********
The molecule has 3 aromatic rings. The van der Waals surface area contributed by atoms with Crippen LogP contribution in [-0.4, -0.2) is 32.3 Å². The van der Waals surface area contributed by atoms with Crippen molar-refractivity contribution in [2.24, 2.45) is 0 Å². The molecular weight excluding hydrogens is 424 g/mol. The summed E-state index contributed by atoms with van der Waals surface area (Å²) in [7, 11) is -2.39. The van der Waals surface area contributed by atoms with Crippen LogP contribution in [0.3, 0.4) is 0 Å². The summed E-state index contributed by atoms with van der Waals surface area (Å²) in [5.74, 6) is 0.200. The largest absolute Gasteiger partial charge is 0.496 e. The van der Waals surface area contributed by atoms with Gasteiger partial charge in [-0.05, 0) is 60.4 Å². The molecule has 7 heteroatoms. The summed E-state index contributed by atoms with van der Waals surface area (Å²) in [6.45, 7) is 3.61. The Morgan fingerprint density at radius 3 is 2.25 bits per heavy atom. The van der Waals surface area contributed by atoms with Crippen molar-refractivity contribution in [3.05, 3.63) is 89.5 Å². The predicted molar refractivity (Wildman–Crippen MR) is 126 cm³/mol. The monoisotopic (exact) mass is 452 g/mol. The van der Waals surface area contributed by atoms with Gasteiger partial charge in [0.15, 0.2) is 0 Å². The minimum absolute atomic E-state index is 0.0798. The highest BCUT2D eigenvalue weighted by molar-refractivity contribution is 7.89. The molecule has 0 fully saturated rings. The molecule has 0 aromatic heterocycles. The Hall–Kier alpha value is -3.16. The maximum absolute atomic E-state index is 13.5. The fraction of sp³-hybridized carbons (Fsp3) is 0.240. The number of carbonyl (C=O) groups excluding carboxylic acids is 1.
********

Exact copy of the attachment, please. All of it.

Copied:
The molecule has 3 aromatic rings. The van der Waals surface area contributed by atoms with Crippen LogP contribution in [-0.4, -0.2) is 32.3 Å². The van der Waals surface area contributed by atoms with Crippen molar-refractivity contribution in [2.24, 2.45) is 0 Å². The molecular weight excluding hydrogens is 424 g/mol. The summed E-state index contributed by atoms with van der Waals surface area (Å²) in [7, 11) is -2.39. The van der Waals surface area contributed by atoms with Crippen LogP contribution in [0.3, 0.4) is 0 Å². The summed E-state index contributed by atoms with van der Waals surface area (Å²) in [5.74, 6) is 0.200. The largest absolute Gasteiger partial charge is 0.496 e. The van der Waals surface area contributed by atoms with Gasteiger partial charge in [-0.05, 0) is 60.4 Å². The molecule has 7 heteroatoms. The summed E-state index contributed by atoms with van der Waals surface area (Å²) in [6.45, 7) is 3.61. The Morgan fingerprint density at radius 3 is 2.25 bits per heavy atom. The van der Waals surface area contributed by atoms with Crippen molar-refractivity contribution in [3.05, 3.63) is 89.5 Å². The predicted molar refractivity (Wildman–Crippen MR) is 126 cm³/mol. The monoisotopic (exact) mass is 452 g/mol. The van der Waals surface area contributed by atoms with Gasteiger partial charge in [0.15, 0.2) is 0 Å². The minimum absolute atomic E-state index is 0.0798. The highest BCUT2D eigenvalue weighted by molar-refractivity contribution is 7.89. The molecule has 0 fully saturated rings. The molecule has 0 aromatic heterocycles. The Hall–Kier alpha value is -3.16. The maximum absolute atomic E-state index is 13.5. The fraction of sp³-hybridized carbons (Fsp3) is 0.240. The number of carbonyl (C=O) groups excluding carboxylic acids is 1.